Asking questions

I’m still cogitating on AFLA 2014. It might be a while before I quit, because as the research on PD suggests, if I don’t use new information soon, I will forget to even try to use it and I’ll sink back into old ruts.

As I’ve mentioned, I’m using Bryce Hedstrom’s Persona Especial for a period every day in every class. We have found out some interesting things, including that some kids think it’s perfectly okay to drive without a license. I’m taking steps on that one, but they have to be subtle or kids will stop sharing.

While I’m using these conversations both to learn about kids and to get lots of repetition on certain structures, I realize that I’m also doing most of the asking. That’s fine, except that I also want my students to know how to ask the questions when they meet someone. Paul Sandrock suggested giving kids a set of questions about a topic and putting them into an envelope, which the kids can draw out if they run out of questions to ask. Then they get to keep track of how many questions they can ask, losing (game points?) if they have to draw a question. I think I’m going to try this with the intermediate kids, giving them the questions that we’ve been using in class as a base set.

The tricky part will be the follow-up questions. If a student has a brother, the other has to ask whether he works or goes to school, and then where, and so on. I’m going to have to think about how to handle that. Maybe putting in some chunks of questions would work.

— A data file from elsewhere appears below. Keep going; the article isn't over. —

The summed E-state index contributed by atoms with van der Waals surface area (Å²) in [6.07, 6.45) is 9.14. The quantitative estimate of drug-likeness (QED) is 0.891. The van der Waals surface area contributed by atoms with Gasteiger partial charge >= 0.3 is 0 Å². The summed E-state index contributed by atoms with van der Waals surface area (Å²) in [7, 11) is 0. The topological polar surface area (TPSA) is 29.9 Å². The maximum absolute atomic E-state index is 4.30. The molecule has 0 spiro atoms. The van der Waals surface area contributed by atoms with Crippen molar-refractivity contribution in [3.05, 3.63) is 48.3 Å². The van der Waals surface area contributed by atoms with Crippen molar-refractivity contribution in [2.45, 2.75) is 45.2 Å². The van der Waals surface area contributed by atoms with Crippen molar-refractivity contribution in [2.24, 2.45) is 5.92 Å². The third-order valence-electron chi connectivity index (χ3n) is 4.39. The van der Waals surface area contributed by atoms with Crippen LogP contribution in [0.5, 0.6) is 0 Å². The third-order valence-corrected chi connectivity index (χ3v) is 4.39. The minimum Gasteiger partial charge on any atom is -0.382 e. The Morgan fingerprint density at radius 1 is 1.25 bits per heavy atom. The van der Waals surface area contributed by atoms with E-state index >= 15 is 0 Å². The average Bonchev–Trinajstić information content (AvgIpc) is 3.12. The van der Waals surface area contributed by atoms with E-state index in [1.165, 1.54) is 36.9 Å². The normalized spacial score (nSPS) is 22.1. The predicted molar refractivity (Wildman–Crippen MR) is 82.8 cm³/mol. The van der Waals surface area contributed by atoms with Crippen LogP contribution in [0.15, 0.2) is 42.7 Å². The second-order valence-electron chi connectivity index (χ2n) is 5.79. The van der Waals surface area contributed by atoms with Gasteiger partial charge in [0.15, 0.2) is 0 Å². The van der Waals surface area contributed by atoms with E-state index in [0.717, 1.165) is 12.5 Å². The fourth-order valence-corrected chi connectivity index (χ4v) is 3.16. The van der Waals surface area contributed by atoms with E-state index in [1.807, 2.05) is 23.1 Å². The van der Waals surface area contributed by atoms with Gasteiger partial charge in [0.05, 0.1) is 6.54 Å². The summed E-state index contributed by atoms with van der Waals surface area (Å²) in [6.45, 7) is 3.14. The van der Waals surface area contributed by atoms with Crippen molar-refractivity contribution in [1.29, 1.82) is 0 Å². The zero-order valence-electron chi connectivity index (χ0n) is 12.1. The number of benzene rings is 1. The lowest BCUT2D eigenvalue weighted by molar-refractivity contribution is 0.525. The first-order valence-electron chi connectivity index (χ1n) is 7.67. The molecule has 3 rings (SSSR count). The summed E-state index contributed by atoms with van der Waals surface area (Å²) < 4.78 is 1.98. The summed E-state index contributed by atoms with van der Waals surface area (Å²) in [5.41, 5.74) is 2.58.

My other idea was to have them ask about students we’ve already interviewed, so that they would be prepared to give information about another person, say, a family member.

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2 responses to “Asking questions

  1. Thank you for sharing these insights. It is sooooooo easy and productive to share with our students being the source of input, while getting meaningful output. I used to do it as an exercise at the end of most units. They interviewed each other, but now I am considering in doing it more frequently.

    Liked by 1 person

    • I am pretty excited about doing this. The more times we can repeat the same information in different, interesting ways, the better it is for the kids. I wish we could all watch one another’s classes at length, because everyone has little twists they don’t recognize as special that can change up the action in others’ classrooms. Bryce said he has a student welcome visitors, but he liked how my “Welcomer” explained her job and brought him into the life of the class. To me, that didn’t seem unusual. And just hearing about his and Betsy’s classes, I got ideas. Imagine if I could go watch them!

      Like

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